We reap what we sow; you made your bed so lie in it.
We think we deserve it, we’re being punished.
“Well my husband wouldn’t have had an affair on me if I wasn’t such a bad wife.”
“Perhaps my child wouldn’t have been hit by a drunk driver if I hadn’t driven while I was drunk in high school.”
If you embrace this type of answer then hope is choked off within you and it will lead you to despair.
And this is the type of explanation for Job’s situation that his friends come with when they come to visit him.
No one has suffered like Job except perhaps the Lord Himself.
Job lost everything.
He loses his business and all his wealth, he loses the respect of those around him and is taunted by old and young alike; He loses his health to the point where he’s in constant agony; and here his friends come with the very helpful accusation of “you have sinned”
*/Job 22:5-11 (NLT) “It is because of your wickedness!
Your guilt has no limit!
“For example, you must have lent money to your friend and then kept the clothing he gave you as a pledge.
Yes, you stripped him to the bone.
You must have refused water for the thirsty and food for the hungry.
After all, you think the land belongs to the powerful and that those who are privileged have a right to it!
You must have sent widows away without helping them and crushed the strength of orphans.
That is why you are surrounded by traps and sudden fears.
That is why you cannot see in the darkness, and waves of water cover you.”/*
There’s nothing more comforting to a person that is suffering for someone to come along and suggest that it is their own fault.
The problems with these accusations are that they are completely false!
Job was a good man, a compassionate man.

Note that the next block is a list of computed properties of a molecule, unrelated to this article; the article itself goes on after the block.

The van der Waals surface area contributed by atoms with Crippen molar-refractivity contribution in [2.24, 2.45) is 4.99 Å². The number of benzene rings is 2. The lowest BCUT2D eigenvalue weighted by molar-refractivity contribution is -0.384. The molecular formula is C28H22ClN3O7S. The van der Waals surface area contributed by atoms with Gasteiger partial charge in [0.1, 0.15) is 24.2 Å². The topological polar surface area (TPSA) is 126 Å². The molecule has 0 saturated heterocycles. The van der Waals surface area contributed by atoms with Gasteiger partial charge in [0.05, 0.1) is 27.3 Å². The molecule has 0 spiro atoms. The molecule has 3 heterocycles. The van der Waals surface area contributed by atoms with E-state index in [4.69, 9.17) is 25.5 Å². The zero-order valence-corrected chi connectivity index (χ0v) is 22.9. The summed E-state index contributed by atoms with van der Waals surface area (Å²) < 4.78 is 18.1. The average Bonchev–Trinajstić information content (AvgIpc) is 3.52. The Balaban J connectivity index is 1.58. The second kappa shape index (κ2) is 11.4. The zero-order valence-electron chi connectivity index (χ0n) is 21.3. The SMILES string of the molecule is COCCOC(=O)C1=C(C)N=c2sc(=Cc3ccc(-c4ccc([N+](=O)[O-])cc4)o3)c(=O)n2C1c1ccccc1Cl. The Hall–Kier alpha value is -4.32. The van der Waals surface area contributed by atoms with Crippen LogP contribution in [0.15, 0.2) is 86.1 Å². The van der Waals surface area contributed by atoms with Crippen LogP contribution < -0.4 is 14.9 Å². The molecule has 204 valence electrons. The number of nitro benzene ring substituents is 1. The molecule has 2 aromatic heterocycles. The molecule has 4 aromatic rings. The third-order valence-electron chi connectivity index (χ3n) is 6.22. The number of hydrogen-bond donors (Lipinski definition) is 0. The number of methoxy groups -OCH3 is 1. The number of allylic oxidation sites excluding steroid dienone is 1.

We learn this in the opening verse of Job.
*/Job 1:1 (NLT) There was a man named Job who lived in the land of Uz.
He was blameless, a man of complete integrity.
He feared God and stayed away from evil./*
*/Job 1:8 (NLT) Then the Lord asked Satan, “Have you noticed my servant Job?
He is the finest man in all the earth—a man of complete integrity.
He fears God and will have nothing to do with evil.”/*
God thinks Job is a good man!
The story of Job is a refute to those that think bad things always happen as a result of a person doing bad things.
The formulaic thinking that says a person is suffering because of their own wickedness.
And conversely, the person who is doing well and succeeding must be a good person…
Now the book of proverbs does offer us certain principles like in */Proverbs 10:3 (NIV) “The Lord does not let the righteous go hungry but he thwarts the craving of the wicked.”/*
And */Proverbs 14:11 (NIV) “The house of the wicked will be destroyed, but the tent of the upright will flourish.”
/* These are general principles in life.
Yes we do often reap what we sew…if you smoke 2 pack of cigarettes a day for 35 years you may get emphysema, if you steal from your employer you may get fired, if you constantly berate your fiancé or spouse they may leave you, if you are a controlling critical parent your child may not want anything to do with you.
These principles need to be applied under the leadership of the Holy Spirit through discernment.
They are not mechanical rules that apply no matter the circumstance.
Life teaches us so many exceptions to the idea that the wicked never prosper and the righteous never suffer.
Job teaches us that Bad times do not necessarily equal the disfavor of God on our lives.
The Goodness of God?*
Perhaps the answer then lies in the fact that God is not good?
After all, why would God allow this tragedy to befall Job?
Why would God give permission for this kind of thing to happen?
Have you ever had something happen that so shook you to the core of your being that it messed with your theology?
Something that made you look upward and shout “How could You have let this happen?!” “What ‘good’ is there in this?!...I trusted You!”
In chapter 9 Job visits this idea */Job 9:21-23 (NIV) “Although I am blameless, I have no concern for myself; I despise my own life.
It is all the same; that is why I say, ‘He destroys both the blameless and the wicked.’
When a scourge brings sudden death, he mocks the despair of the innocent.”/*